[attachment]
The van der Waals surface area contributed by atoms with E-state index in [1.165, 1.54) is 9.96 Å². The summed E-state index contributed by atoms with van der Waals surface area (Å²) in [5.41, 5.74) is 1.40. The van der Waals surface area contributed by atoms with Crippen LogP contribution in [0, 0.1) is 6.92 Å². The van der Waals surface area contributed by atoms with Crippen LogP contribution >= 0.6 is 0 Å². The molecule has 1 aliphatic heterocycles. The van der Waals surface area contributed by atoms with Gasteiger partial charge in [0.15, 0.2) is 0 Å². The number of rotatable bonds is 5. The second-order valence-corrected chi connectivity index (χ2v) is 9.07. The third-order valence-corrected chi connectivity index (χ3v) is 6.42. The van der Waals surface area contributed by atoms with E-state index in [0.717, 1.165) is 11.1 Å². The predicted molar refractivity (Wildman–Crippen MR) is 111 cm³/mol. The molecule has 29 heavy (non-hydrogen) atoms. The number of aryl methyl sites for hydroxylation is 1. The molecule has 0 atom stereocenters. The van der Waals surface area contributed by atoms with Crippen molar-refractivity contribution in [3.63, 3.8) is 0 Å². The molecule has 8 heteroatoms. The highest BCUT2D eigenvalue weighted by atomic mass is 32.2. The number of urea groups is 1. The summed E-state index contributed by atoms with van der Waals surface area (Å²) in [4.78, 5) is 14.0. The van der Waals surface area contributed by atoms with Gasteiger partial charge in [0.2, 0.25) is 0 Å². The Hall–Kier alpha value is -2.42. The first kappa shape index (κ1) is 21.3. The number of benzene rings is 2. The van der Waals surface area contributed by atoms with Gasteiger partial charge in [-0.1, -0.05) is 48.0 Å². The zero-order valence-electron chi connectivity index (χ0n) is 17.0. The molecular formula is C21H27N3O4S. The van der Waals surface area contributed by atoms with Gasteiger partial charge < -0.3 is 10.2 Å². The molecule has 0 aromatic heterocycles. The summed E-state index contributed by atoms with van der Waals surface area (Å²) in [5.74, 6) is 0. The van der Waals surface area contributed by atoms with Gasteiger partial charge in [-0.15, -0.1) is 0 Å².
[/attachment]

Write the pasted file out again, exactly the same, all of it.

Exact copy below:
The van der Waals surface area contributed by atoms with E-state index in [1.165, 1.54) is 9.96 Å². The summed E-state index contributed by atoms with van der Waals surface area (Å²) in [5.41, 5.74) is 1.40. The van der Waals surface area contributed by atoms with Crippen LogP contribution in [0, 0.1) is 6.92 Å². The van der Waals surface area contributed by atoms with Crippen LogP contribution >= 0.6 is 0 Å². The molecule has 1 aliphatic heterocycles. The van der Waals surface area contributed by atoms with Gasteiger partial charge in [0.15, 0.2) is 0 Å². The number of rotatable bonds is 5. The second-order valence-corrected chi connectivity index (χ2v) is 9.07. The third-order valence-corrected chi connectivity index (χ3v) is 6.42. The van der Waals surface area contributed by atoms with E-state index in [0.717, 1.165) is 11.1 Å². The predicted molar refractivity (Wildman–Crippen MR) is 111 cm³/mol. The molecule has 29 heavy (non-hydrogen) atoms. The number of aryl methyl sites for hydroxylation is 1. The molecule has 0 atom stereocenters. The van der Waals surface area contributed by atoms with Crippen molar-refractivity contribution in [3.63, 3.8) is 0 Å². The molecule has 8 heteroatoms. The highest BCUT2D eigenvalue weighted by atomic mass is 32.2. The number of urea groups is 1. The summed E-state index contributed by atoms with van der Waals surface area (Å²) in [4.78, 5) is 14.0. The van der Waals surface area contributed by atoms with Gasteiger partial charge in [0.2, 0.25) is 0 Å². The Hall–Kier alpha value is -2.42. The first kappa shape index (κ1) is 21.3. The number of benzene rings is 2. The van der Waals surface area contributed by atoms with Gasteiger partial charge in [-0.1, -0.05) is 48.0 Å². The zero-order valence-electron chi connectivity index (χ0n) is 17.0. The molecular formula is C21H27N3O4S. The van der Waals surface area contributed by atoms with Gasteiger partial charge < -0.3 is 10.2 Å². The molecule has 0 aromatic heterocycles. The summed E-state index contributed by atoms with van der Waals surface area (Å²) in [5.74, 6) is 0. The van der Waals surface area contributed by atoms with Gasteiger partial charge in [-0.15, -0.1) is 0 Å².